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A fire down below

This article is over 22 years, 1 months old
WORKERS EVERYWHERE are under pressure. We face heartless managers, constant demands to work harder and insulting pay, no matter what industry we are in. Bitterness is rising even though all too often it does not surface in collective action. Last week, in three different areas, it did.
Issue 1675

WORKERS EVERYWHERE are under pressure. We face heartless managers, constant demands to work harder and insulting pay, no matter what industry we are in. Bitterness is rising even though all too often it does not surface in collective action. Last week, in three different areas, it did.

Wandsworth council

OVER 1,000 workers struck against Tory controlled Wandsworth council as anger over years of cuts and attacks on workers’ conditions boiled over last week. They now plan a mass lobby of the council next Wednesday.

The south London council was for the 18 years of Tory government a flagship for everything Thatcher and Major stood for. The Tories may have gone from national government and most local councils, but New Labour councils and Blair’s government are following in Tory footsteps. Blair recently called for a crackdown on sickness levels in the public sector, demanding a 30 percent reduction.

Wandsworth council has taken up Blair’s call in the most vindictive manner. It plans to force workers either to pay back or to work back days off sick, and threatened to dock three days annual holiday if unions did not accept it. Geoff Martin, convenor of the UNISON union for Greater London, told a 300 strong strikers’ rally last week, ‘It’s not just Tory authorities, it’s also New Labour authorities like Haringey who are attacking workers’ conditions.’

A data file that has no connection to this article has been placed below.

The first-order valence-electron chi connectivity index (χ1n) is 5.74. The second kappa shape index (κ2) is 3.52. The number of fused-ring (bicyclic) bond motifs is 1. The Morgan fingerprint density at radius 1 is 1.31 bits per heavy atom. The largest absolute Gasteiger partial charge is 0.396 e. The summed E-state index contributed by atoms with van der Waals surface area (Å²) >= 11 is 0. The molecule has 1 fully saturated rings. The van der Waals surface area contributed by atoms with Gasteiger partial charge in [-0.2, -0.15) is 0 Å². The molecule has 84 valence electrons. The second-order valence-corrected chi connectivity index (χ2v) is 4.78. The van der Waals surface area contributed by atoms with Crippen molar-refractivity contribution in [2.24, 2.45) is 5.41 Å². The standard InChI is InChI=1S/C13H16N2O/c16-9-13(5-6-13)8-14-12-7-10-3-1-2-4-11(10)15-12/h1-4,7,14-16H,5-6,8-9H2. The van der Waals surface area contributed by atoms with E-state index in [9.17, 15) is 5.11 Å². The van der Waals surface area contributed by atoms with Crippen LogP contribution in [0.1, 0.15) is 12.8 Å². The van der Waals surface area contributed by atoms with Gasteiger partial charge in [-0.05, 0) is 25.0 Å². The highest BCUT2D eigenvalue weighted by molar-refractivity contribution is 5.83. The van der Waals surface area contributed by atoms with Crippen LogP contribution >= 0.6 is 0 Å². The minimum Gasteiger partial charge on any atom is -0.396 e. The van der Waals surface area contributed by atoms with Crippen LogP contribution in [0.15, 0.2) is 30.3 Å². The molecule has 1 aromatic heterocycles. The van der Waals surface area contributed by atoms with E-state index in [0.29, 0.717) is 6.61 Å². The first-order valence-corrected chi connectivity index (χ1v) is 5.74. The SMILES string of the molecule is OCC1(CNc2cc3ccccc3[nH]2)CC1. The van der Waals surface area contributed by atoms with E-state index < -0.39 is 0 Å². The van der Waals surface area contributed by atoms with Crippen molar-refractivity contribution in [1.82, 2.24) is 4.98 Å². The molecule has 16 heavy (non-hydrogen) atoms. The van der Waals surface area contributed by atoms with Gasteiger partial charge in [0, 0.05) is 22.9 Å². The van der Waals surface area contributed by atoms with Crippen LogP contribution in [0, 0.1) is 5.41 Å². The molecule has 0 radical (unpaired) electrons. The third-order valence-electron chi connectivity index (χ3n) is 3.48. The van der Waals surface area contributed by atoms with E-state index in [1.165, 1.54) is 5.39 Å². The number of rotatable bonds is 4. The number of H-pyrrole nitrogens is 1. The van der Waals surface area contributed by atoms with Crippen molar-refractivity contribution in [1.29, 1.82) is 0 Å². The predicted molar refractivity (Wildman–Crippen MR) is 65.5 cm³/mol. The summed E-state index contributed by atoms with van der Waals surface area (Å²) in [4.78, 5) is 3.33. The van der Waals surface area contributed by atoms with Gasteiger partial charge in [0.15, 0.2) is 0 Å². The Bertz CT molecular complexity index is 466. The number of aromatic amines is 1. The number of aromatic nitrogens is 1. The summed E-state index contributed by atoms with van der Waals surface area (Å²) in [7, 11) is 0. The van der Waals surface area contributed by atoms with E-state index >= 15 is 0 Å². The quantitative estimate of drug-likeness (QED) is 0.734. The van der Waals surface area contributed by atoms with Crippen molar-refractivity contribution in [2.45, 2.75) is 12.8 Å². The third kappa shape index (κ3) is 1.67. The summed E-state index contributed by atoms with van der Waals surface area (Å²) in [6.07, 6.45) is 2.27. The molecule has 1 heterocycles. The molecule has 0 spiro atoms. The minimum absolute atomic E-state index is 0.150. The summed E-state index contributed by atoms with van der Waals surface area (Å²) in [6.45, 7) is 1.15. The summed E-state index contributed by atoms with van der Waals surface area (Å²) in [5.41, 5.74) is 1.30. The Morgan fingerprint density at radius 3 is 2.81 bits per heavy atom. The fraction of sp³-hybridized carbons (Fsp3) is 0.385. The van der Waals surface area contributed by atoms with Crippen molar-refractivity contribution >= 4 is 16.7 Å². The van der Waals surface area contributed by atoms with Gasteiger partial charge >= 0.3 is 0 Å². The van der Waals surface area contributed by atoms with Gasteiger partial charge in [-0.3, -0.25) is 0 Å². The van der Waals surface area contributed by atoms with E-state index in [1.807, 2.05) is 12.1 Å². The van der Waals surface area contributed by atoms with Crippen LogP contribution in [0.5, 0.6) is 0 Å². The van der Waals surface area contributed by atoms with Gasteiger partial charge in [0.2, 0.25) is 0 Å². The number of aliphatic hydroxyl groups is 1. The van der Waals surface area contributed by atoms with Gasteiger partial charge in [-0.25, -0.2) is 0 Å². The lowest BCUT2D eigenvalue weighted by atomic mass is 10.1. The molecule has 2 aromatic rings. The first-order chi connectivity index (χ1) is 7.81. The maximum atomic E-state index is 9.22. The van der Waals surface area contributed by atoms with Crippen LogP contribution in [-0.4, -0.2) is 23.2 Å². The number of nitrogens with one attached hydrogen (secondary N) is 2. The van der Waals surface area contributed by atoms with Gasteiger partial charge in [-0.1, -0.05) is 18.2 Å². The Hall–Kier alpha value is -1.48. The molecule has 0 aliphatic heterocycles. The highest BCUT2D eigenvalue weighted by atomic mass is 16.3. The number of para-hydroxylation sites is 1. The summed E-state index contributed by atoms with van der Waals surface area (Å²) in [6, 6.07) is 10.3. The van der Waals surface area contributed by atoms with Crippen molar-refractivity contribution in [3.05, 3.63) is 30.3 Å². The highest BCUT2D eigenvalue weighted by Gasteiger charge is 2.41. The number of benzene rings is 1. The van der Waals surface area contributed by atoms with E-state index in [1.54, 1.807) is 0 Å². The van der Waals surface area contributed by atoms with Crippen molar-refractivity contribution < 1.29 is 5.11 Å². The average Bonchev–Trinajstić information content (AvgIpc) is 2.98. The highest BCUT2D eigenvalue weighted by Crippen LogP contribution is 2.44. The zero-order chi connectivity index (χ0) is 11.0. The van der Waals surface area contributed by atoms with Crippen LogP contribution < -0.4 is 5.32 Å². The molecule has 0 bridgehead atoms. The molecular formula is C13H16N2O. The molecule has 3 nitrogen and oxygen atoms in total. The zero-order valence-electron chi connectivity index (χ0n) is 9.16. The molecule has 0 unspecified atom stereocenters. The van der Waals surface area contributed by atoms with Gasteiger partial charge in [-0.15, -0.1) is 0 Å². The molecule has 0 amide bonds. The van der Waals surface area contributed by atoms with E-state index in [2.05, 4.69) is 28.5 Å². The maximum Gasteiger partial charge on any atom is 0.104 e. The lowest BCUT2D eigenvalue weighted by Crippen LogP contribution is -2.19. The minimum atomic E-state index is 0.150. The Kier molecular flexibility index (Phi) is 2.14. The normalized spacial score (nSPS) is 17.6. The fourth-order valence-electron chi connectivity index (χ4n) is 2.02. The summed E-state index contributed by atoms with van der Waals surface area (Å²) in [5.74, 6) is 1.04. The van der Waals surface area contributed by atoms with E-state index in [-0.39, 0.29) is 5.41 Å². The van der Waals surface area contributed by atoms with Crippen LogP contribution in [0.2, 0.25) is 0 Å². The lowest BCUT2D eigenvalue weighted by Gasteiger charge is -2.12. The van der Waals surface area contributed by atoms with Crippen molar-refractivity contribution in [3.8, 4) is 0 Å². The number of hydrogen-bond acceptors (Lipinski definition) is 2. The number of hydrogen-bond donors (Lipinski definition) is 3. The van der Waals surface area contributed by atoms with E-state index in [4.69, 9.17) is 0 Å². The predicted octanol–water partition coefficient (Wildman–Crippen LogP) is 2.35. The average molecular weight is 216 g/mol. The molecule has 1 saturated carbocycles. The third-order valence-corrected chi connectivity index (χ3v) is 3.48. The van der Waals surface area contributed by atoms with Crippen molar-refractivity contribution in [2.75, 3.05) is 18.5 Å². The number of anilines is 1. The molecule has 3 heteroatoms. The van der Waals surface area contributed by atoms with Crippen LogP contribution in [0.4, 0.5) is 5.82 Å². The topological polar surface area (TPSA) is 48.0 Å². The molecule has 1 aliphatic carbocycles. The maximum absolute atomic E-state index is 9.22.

Workers in Haringey, North London, planned to strike next Tuesday. They and Wandsworth workers plan to join each other’s protests next week. Everyone who can should get to next Wednesday’s lobby, and send a message to the Tory council and New Labour that workers have had enough and won’t stand for their attacks.

Lobby, Wednesday 8 December, 6pm onwards, Wandsworth Town Hall, Wandsworth High Street, London.

Glasgow post

‘THE EVENING shift just exploded when we heard our union officials had signed a deal with management behind our backs. We just walked out. The day shift followed us.’ That is how Ian – a postal worker from Springburn, Glasgow – describes the start of an unofficial strike by 3,000 postal workers that brought deliveries to a halt across Glasgow and much of the west of Scotland.